As legend goes, tapas originated in Andalucia. The word “tapa” means “cover” which suggests tapas were traditionally offered as a complementary slice of ham served on top of a glass of wine. Today, however, we refer to them as small portions of food commonly served alongside a drink in a bar.
Tapas are also part of a very sociable Spanish tradition. A selection of tapas on a table is more likely to encourage sharing and conversation. This is because people tend to nibble and sip as they chat instead of eating a full meal. Tapas are often provided at no extra cost with each drink.
It is the culture in Spain to have dinner quite late, often from 9pm onwards. Therefore, prior to this time, bar hoping with friends having a drink and a tapa with each round is common. In fact, there are many “rutas de tapas” organised throughout the year in almost every area of Spain.
There are many tales as to how or why tapas were originally created.
The first tale dates to the 13th century, when King Alfonso the 10th of Spain suffered an illness. As a result, he was forced to eat small bites of food with wine (prescribed by his doctor) between meals. When he recovered, he ordered that wine was not to be drunk unless accompanied with something to eat.
Another such story comes from the needs of farmers and other manual workers who needed to take small amounts of food, little and often throughout the day to allow them to continue working until it was time for their main meal. The main meal tended to be rich in fat, and always required a siesta afterwards. If they were able to work longer in the morning eating the tapas, then it meant the workload wasn´t as heavy for them after the siesta.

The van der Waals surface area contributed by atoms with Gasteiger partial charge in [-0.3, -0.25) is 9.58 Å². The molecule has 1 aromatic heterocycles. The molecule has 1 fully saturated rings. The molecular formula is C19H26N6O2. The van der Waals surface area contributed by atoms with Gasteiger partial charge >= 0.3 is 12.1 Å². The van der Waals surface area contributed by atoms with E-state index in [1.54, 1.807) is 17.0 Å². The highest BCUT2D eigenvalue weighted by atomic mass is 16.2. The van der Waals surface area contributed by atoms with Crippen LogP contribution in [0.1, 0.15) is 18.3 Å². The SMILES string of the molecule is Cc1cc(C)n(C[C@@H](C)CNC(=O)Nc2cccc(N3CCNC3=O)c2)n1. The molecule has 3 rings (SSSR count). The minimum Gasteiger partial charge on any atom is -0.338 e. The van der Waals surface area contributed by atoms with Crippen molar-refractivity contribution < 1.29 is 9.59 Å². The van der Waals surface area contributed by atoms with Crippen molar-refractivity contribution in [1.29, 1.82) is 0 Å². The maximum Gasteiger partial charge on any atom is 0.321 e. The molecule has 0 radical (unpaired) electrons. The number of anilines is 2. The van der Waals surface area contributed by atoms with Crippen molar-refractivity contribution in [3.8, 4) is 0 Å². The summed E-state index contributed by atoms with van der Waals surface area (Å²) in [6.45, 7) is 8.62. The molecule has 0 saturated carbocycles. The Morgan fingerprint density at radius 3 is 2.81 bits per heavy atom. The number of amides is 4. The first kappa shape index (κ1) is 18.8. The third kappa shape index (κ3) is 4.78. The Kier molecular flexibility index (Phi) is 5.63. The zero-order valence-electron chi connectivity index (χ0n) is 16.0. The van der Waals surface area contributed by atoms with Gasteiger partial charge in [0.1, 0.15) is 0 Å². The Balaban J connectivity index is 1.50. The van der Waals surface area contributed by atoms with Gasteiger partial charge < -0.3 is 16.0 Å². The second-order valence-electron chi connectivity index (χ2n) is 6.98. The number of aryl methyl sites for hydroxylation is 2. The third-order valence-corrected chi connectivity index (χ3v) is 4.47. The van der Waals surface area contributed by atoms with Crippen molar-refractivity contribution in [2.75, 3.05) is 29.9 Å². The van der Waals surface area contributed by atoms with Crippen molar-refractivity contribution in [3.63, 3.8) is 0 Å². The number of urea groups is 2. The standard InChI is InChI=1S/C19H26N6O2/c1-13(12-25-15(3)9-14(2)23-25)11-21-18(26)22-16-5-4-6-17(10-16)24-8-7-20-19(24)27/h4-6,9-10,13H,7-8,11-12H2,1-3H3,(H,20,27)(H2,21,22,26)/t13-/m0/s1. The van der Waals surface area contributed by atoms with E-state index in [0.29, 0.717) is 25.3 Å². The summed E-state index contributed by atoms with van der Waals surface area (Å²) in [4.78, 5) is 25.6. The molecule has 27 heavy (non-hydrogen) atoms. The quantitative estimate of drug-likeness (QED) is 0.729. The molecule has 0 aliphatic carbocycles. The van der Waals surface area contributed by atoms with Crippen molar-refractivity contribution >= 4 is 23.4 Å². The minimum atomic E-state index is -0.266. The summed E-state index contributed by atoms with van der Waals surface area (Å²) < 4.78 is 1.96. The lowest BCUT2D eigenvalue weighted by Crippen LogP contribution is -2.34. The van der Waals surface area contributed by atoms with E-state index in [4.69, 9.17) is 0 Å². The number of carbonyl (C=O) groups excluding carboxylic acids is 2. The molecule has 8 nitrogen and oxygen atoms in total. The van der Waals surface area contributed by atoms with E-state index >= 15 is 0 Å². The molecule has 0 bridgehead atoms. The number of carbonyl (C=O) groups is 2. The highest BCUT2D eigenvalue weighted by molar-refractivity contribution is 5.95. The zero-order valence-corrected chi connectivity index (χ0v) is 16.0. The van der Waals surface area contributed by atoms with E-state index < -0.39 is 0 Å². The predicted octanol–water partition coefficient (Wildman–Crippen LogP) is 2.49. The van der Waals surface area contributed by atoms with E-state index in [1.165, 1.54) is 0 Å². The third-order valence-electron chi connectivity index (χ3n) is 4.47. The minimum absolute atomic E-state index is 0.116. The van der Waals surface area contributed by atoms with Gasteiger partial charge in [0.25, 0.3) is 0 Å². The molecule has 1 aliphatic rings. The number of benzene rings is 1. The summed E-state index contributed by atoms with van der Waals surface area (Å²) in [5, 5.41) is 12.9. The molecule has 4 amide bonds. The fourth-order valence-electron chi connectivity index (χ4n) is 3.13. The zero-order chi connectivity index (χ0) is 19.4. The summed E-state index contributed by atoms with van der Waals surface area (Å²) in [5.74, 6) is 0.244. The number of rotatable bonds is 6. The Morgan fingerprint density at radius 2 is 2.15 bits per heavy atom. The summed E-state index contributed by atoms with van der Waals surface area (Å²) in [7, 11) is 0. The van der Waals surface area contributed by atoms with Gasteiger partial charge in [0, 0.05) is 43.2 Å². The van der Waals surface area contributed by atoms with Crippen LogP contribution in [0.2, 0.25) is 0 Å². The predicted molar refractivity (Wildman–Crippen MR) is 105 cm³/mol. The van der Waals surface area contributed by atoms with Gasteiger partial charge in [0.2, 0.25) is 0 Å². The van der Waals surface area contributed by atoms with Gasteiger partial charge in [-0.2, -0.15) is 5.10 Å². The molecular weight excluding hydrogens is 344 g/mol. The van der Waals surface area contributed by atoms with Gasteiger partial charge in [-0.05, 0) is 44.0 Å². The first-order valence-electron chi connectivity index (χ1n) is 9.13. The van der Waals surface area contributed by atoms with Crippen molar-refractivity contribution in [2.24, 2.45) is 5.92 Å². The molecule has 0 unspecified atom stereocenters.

Because wine was the main accompaniment to the tapa, it meant workers were relaxed and mellow. It provided strength and warmth thus protecting them from the hard work in the cold mornings.
Later taverns were established throughout Spain, King Alfonso´s remained in place. This is when it was started that a tapa was served with every drink in a bar. Each jug of wine was served covered with a slice of jamon or cheese.
A similar tale to that of King Alfonso is one where during the 16th century, King Felipe the 3rd had the idea to introduce small snacks while drinking to reduce drunken behaviour from the peasants. Therefore, he ordered bartenders to ensure this was the case.
There are more legends about the history of the tapas such as “The Sevilla Beverage Lid Theory”. In this area, while serving drinks such as Sherry, wine or beer, a saucer was placed on top to help keep flies out. Later, they decided if a small snack were put on the saucer, it would create a better atmosphere and encourage patrons to visit more often and stay longer. Also, if the snacks happened to be salty, then it often meant people drank more. This has a similar ring to the notion of when King Alfonso the 8th visited Cadiz, there was a strong wind, and a saucer was put on top of his glass of sherry to prevent sand from getting in.
Strong cheese and bad wine
At some point in the 16th century, legend has it that in the Castilla-La Mancha region, tavern owners thought that by introducing a slice of strong cheese along with some bad wine, the smell and the flavour of the cheese would detract from the awful taste of the wine. As clients thought they were getting something for nothing by having the “free” cheese, nothing was questioned.
One more common theory is that when bars were very busy and had hardly any bar or table space, patrons were given the small plates with a tapa on top of their drink, so it was easy for them to eat standing up.
The main tapas that started the tradition as we know it know tended to be jamon, cheese, bread, and olives. However, as time has gone on, tapas have become more and more creative and can include almost anything. There are plenty of traditional as well as gastrobars around to sample the variety available.